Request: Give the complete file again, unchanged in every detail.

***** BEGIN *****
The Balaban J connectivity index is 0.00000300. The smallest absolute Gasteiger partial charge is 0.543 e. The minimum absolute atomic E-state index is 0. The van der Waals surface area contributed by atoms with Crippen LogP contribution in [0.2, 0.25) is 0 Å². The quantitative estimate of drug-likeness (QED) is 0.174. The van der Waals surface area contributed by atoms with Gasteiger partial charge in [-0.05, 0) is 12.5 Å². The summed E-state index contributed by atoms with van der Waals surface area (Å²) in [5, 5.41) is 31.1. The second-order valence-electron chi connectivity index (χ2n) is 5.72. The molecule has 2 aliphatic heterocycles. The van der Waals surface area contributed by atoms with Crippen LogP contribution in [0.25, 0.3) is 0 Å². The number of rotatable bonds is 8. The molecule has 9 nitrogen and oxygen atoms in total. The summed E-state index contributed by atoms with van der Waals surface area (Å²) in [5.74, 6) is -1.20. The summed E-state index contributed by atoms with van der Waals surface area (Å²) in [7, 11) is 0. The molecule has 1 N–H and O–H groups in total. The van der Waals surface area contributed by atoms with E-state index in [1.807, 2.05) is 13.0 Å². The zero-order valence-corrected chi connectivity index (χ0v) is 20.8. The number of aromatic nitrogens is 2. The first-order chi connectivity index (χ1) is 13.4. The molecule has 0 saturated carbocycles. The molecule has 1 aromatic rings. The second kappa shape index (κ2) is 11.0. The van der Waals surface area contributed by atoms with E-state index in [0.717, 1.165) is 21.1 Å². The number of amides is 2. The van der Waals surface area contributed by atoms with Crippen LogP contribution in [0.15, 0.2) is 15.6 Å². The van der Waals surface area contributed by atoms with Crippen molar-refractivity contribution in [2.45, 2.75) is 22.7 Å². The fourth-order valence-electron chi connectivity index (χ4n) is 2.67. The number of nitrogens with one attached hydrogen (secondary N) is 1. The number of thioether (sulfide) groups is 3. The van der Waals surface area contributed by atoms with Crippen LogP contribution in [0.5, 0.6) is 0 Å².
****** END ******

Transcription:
The Balaban J connectivity index is 0.00000300. The smallest absolute Gasteiger partial charge is 0.543 e. The minimum absolute atomic E-state index is 0. The van der Waals surface area contributed by atoms with Crippen LogP contribution in [0.2, 0.25) is 0 Å². The quantitative estimate of drug-likeness (QED) is 0.174. The van der Waals surface area contributed by atoms with Gasteiger partial charge in [-0.05, 0) is 12.5 Å². The summed E-state index contributed by atoms with van der Waals surface area (Å²) in [5, 5.41) is 31.1. The second-order valence-electron chi connectivity index (χ2n) is 5.72. The molecule has 2 aliphatic heterocycles. The van der Waals surface area contributed by atoms with Crippen LogP contribution in [0.25, 0.3) is 0 Å². The number of rotatable bonds is 8. The molecule has 9 nitrogen and oxygen atoms in total. The summed E-state index contributed by atoms with van der Waals surface area (Å²) in [5.74, 6) is -1.20. The summed E-state index contributed by atoms with van der Waals surface area (Å²) in [7, 11) is 0. The molecule has 1 N–H and O–H groups in total. The van der Waals surface area contributed by atoms with E-state index in [1.807, 2.05) is 13.0 Å². The zero-order valence-corrected chi connectivity index (χ0v) is 20.8. The number of aromatic nitrogens is 2. The first-order chi connectivity index (χ1) is 13.4. The molecule has 0 saturated carbocycles. The molecule has 1 aromatic rings. The second kappa shape index (κ2) is 11.0. The van der Waals surface area contributed by atoms with E-state index in [0.717, 1.165) is 21.1 Å². The number of amides is 2. The van der Waals surface area contributed by atoms with Crippen LogP contribution in [0.15, 0.2) is 15.6 Å². The van der Waals surface area contributed by atoms with Crippen molar-refractivity contribution in [2.45, 2.75) is 22.7 Å². The fourth-order valence-electron chi connectivity index (χ4n) is 2.67. The number of nitrogens with one attached hydrogen (secondary N) is 1. The number of thioether (sulfide) groups is 3. The van der Waals surface area contributed by atoms with Crippen LogP contribution in [0.5, 0.6) is 0 Å².